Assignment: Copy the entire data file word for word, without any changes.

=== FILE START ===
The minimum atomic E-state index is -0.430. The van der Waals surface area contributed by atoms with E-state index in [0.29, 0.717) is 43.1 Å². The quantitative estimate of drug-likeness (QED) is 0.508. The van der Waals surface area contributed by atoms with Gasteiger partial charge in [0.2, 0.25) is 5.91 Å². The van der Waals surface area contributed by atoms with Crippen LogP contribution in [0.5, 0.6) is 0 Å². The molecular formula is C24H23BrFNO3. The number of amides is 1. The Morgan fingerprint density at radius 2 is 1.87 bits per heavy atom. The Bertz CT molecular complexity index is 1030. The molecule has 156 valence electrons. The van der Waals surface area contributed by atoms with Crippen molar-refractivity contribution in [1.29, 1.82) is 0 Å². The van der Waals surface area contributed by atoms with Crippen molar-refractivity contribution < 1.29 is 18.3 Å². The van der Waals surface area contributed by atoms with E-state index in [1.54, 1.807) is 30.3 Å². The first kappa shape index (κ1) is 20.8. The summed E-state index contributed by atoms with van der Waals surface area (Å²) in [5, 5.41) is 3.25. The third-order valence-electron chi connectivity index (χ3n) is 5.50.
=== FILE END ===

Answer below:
The minimum atomic E-state index is -0.430. The van der Waals surface area contributed by atoms with E-state index in [0.29, 0.717) is 43.1 Å². The quantitative estimate of drug-likeness (QED) is 0.508. The van der Waals surface area contributed by atoms with Gasteiger partial charge in [0.2, 0.25) is 5.91 Å². The van der Waals surface area contributed by atoms with Crippen LogP contribution in [0.5, 0.6) is 0 Å². The molecular formula is C24H23BrFNO3. The number of amides is 1. The Morgan fingerprint density at radius 2 is 1.87 bits per heavy atom. The Bertz CT molecular complexity index is 1030. The molecule has 156 valence electrons. The van der Waals surface area contributed by atoms with Crippen molar-refractivity contribution in [1.29, 1.82) is 0 Å². The van der Waals surface area contributed by atoms with Crippen molar-refractivity contribution < 1.29 is 18.3 Å². The van der Waals surface area contributed by atoms with E-state index in [1.54, 1.807) is 30.3 Å². The first kappa shape index (κ1) is 20.8. The summed E-state index contributed by atoms with van der Waals surface area (Å²) in [5, 5.41) is 3.25. The third-order valence-electron chi connectivity index (χ3n) is 5.50.